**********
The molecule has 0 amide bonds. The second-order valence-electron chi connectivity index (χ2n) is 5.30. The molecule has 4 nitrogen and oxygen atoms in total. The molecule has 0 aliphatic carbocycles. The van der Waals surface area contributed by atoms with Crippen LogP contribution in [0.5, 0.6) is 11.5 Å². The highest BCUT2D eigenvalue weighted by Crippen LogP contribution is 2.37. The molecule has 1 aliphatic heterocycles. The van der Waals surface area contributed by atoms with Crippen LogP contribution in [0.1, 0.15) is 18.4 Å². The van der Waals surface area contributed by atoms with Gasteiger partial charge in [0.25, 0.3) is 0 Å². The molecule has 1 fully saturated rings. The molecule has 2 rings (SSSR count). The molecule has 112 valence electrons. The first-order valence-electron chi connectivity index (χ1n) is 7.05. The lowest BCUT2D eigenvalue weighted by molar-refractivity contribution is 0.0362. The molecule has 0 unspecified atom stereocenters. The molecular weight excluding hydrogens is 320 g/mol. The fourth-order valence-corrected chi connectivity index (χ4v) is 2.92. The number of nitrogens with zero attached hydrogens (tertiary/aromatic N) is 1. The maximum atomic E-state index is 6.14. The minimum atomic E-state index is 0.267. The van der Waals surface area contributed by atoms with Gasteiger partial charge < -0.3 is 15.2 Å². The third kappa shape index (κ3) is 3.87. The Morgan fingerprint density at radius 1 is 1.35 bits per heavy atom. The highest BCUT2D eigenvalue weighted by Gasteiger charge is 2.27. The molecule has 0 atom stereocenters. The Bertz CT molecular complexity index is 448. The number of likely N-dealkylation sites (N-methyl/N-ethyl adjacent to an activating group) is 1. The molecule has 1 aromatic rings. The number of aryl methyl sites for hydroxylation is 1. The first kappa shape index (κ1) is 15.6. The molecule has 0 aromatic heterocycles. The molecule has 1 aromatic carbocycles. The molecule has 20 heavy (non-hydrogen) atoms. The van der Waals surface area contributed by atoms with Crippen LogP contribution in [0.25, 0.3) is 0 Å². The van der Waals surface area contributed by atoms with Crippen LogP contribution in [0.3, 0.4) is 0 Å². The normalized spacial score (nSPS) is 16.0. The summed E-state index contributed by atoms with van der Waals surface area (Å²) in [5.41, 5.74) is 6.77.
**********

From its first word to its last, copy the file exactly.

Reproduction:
The molecule has 0 amide bonds. The second-order valence-electron chi connectivity index (χ2n) is 5.30. The molecule has 4 nitrogen and oxygen atoms in total. The molecule has 0 aliphatic carbocycles. The van der Waals surface area contributed by atoms with Crippen LogP contribution in [0.5, 0.6) is 11.5 Å². The highest BCUT2D eigenvalue weighted by Crippen LogP contribution is 2.37. The molecule has 1 aliphatic heterocycles. The van der Waals surface area contributed by atoms with Crippen LogP contribution in [0.1, 0.15) is 18.4 Å². The van der Waals surface area contributed by atoms with Gasteiger partial charge in [0.25, 0.3) is 0 Å². The molecule has 1 fully saturated rings. The molecule has 2 rings (SSSR count). The molecule has 112 valence electrons. The first-order valence-electron chi connectivity index (χ1n) is 7.05. The lowest BCUT2D eigenvalue weighted by molar-refractivity contribution is 0.0362. The molecule has 0 unspecified atom stereocenters. The molecular weight excluding hydrogens is 320 g/mol. The fourth-order valence-corrected chi connectivity index (χ4v) is 2.92. The number of nitrogens with zero attached hydrogens (tertiary/aromatic N) is 1. The maximum atomic E-state index is 6.14. The minimum atomic E-state index is 0.267. The van der Waals surface area contributed by atoms with Gasteiger partial charge < -0.3 is 15.2 Å². The third kappa shape index (κ3) is 3.87. The Morgan fingerprint density at radius 1 is 1.35 bits per heavy atom. The highest BCUT2D eigenvalue weighted by Gasteiger charge is 2.27. The molecule has 0 atom stereocenters. The Bertz CT molecular complexity index is 448. The number of likely N-dealkylation sites (N-methyl/N-ethyl adjacent to an activating group) is 1. The molecule has 1 aromatic rings. The number of aryl methyl sites for hydroxylation is 1. The first kappa shape index (κ1) is 15.6. The molecule has 0 aromatic heterocycles. The molecule has 1 aromatic carbocycles. The molecule has 20 heavy (non-hydrogen) atoms. The van der Waals surface area contributed by atoms with Crippen LogP contribution in [0.25, 0.3) is 0 Å². The van der Waals surface area contributed by atoms with Crippen LogP contribution in [0.3, 0.4) is 0 Å². The normalized spacial score (nSPS) is 16.0. The summed E-state index contributed by atoms with van der Waals surface area (Å²) in [5.41, 5.74) is 6.77.